The rest of the ride back along the southern shore of the island was flatter, and we were riding along the river rather than high above it as on the northern shore. It was much faster riding. Lucky it was, because there were some very ominous clouds building in the sky. Just as we turned off the Chemin des Coudriers onto the Chemin de La Baleine, where our campground was, it started to rain. We got back before getting too soaked and before the thunderstorm began.
Fortunately, the storm did not last long and the skies cleared afterwards. We walked across the road to the little grassy area across the way, which we originally thought was a park. Instead it was campground’s area for tent camping. We sat on a bench with glasses of wine looking out over the St. Lawrence and across to the mainland in the distance.
The island was a lovely stop. Maybe rather than facing that ridiculous hill on the mainland in the morning, we could just live here.
L'Isle-aux-Coudres is a 16 km island located in the St. Lawrence River, just 90 minutes east of Quebec City. It is reached by a free 15-minute ferry from the village of Saint-Joseph-de-la-Rive, on the north shore of the gulf. To reach the ferry, take Route 362 (the Route du Fleuve) from the village of Baie-Saint-Paul. From the highway, take a very steep side road down to the ferry dock.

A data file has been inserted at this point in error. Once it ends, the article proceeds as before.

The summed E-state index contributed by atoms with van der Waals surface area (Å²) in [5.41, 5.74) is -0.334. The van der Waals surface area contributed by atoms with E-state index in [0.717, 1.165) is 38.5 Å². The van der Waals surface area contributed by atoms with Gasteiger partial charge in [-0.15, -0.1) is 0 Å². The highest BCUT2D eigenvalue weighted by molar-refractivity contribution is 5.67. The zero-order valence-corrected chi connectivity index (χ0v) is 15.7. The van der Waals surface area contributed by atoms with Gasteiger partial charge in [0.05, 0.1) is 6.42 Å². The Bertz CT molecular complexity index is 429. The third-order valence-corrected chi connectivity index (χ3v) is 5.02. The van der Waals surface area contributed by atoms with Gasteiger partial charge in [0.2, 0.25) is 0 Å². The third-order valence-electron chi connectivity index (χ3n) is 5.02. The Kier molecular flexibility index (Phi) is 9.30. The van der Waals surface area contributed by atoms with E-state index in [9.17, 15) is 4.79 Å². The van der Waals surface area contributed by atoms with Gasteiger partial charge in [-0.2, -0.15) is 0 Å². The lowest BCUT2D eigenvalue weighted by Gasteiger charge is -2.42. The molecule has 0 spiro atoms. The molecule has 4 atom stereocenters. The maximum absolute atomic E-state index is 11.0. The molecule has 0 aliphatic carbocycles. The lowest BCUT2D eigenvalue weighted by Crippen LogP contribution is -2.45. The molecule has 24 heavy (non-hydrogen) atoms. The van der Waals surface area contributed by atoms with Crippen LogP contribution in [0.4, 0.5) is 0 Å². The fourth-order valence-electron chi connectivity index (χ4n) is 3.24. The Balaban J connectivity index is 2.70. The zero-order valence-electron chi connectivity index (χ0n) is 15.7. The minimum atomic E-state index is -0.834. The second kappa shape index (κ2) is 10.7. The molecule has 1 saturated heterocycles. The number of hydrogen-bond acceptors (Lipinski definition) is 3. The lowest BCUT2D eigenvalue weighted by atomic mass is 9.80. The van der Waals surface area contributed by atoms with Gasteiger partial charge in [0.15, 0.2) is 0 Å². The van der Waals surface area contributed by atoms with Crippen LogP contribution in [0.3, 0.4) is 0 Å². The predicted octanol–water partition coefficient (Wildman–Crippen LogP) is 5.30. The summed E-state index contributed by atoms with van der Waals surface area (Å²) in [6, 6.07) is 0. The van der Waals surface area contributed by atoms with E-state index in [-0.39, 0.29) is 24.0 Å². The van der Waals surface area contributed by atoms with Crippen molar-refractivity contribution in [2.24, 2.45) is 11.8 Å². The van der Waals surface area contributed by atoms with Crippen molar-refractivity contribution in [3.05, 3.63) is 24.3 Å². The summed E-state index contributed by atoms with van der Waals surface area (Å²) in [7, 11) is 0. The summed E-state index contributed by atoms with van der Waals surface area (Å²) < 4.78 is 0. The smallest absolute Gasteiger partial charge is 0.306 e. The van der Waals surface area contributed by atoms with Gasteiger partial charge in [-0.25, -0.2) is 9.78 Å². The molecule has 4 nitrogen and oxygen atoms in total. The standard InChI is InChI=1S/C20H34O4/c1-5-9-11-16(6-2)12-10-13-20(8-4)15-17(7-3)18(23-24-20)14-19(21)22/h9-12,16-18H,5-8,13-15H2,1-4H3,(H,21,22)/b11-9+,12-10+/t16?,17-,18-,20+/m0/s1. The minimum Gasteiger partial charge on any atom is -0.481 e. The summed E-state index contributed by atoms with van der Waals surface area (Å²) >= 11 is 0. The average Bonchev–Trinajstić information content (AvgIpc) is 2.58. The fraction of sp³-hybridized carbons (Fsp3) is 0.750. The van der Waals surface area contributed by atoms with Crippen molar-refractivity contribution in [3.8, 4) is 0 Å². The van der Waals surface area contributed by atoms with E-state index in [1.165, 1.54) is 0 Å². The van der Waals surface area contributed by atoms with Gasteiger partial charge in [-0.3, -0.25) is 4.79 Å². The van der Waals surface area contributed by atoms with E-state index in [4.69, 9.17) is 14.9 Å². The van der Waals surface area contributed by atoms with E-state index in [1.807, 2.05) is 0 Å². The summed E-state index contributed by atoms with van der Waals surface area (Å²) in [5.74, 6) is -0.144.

The island was discovered in 1535 by Jacques Cartier, who named it after the hazelnut trees (coudriers) that were plentiful there. Cartier planted a cross to claim the island for King Louis of France. A mass was celebrated in honor of this occasion. This was the first mass ever held in Canada.
The island was formerly a center for boat construction and porpoise fishing. However, today its major industry is tourism. The island is known for its historical sites, art galleries, and craft shops.
The most popular thing to do on the island is to bike the 26 km road (Chemin des Coudriers), which circles the island. The southern part of the island is quite flat, but there are several hills to conquer on the northern side. Because of the winds and the terrain, it is recommended that cyclists go in a counterclockwise direction. The route takes you through the islands three villages: St. Bernard, La Baleine, and St. Louis.
There are two campgrounds on the island:
• Camping Motel Leclerc on Chemin de La Baleine on the southern side of the island
• Camping Sylvie on Chemin des Coudriers on the northern side
Isle-aux-Coudres location map